In Lesson 9 I make a common mistake of describing scientific progress in terms of increasing complexity. I explained about “early” climate models that were energy balance models, “later” climate models that included the circulation/convection of the atmosphere and ocean and “modern” climate models that include all these things and also chemistry and biology.
Since I wrote that I’ve been realising that this, while a nice “story”, is not really true. Because I am writing these blog posts and then scheduling them for publication a few days later, I realised I could edit the previous lesson before it was published, or write this follow on post. I went for the latter option, because I think the “nice story” is easier to follow. I guess in that way it’s like the model itself – the nice story of a progression of complexity is a simple model of the history of climate modelling and one that is very helpful to explain why models have got better over time. The nice story models some “big picture” stuff, but gets a lot of details wrong. A fuller story will describe the detail more accurately, but will be messier and we’ll lose information. We’ll be “unable to see the wood for the trees” – metaphorically in the case of how I tell the history.
Being literally “unable to see the wood for the trees” is one of the reasons why we still use simple climate models today. A thorough modelling of all the details can sometimes lose something. Earlier in my career I came across the concept of the “missing sunlight” – what this was telling us was that the detailed modelling of where incoming sunlight went (some reflected from clouds, some from the surface, UV parts absorbed by the ozone layer, some lines absorbed by atmospheric gases, some absorbed by the surface to heat up the Earth …) didn’t add up to what the big picture model of “energy in = energy out” was saying. In our forest, the treatment of individual trees misses some of the interactions between trees. There’s a similar “missing water” problem in the Amazon rainforest where the total rainfall seemed twice as big as the outflow of water from the Amazon river system. Later it was realised that water wasn’t just evaporating from the rivers and oceans, it was also evaporating from leaves and being released by trees – and that water was raining down again: a large proportion of the rain was recycled.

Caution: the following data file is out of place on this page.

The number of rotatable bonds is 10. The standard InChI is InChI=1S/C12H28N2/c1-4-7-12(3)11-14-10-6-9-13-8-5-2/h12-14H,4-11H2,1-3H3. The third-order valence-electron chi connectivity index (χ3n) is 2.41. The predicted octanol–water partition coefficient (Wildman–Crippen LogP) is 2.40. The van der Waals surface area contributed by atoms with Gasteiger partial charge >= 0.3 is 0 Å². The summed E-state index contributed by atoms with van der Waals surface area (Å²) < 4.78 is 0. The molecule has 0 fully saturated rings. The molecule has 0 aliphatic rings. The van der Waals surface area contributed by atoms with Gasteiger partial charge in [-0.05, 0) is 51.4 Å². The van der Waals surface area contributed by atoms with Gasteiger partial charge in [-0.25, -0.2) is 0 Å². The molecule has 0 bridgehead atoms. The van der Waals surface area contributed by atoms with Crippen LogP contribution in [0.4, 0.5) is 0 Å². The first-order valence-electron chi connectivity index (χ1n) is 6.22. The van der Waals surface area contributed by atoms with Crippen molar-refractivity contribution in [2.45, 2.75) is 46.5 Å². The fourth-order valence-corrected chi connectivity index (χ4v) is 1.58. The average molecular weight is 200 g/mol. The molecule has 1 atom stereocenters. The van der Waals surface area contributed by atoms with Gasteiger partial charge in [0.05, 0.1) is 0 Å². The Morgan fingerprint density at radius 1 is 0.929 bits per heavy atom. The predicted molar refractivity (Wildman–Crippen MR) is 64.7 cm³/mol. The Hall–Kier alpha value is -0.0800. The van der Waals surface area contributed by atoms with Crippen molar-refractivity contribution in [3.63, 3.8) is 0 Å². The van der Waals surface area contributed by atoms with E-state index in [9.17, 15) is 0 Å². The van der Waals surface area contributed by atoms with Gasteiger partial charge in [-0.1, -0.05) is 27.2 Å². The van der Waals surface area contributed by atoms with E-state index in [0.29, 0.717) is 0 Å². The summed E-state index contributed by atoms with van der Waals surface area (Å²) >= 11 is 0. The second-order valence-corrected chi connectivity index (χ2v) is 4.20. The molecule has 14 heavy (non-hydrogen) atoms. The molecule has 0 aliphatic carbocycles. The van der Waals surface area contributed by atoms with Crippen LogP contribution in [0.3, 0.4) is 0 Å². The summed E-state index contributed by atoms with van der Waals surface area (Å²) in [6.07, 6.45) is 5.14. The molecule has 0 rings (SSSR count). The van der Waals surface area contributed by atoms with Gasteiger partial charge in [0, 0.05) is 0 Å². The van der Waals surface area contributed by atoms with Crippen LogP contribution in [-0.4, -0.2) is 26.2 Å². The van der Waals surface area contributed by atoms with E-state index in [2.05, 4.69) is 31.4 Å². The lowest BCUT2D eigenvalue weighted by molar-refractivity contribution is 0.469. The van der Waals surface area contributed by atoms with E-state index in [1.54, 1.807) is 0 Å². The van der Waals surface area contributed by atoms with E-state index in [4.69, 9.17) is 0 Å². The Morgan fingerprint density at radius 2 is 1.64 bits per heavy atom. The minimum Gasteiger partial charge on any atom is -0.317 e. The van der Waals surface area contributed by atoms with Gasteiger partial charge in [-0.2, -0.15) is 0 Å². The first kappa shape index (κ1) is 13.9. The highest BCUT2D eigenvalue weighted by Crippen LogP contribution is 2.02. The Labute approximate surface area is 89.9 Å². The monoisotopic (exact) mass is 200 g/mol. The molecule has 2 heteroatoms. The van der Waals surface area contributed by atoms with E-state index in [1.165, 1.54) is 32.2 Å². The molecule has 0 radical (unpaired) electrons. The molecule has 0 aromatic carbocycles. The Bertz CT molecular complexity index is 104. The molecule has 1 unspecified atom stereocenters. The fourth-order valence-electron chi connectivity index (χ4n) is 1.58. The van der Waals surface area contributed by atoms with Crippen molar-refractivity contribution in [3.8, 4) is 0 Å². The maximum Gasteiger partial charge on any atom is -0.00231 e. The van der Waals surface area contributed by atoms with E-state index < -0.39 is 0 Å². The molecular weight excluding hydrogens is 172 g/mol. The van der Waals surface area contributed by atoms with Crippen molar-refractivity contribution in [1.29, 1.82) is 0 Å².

For all these reasons, simpler climate models have a very important part to play in modern climate research. They help us understand the processes and test the complex models, they allow for faster “experimental” tests of different processes. They make sure we continue to see the wood as well as the trees.
Conversely, the first attempt at a fully integrated climate model that considered many different complex interactions and treated the calculations in a three dimensional way, was in the 1950s. Computer power was considerably poorer then, and the models were less sophisticated in some ways, but there was an attempt to model all the interactions together.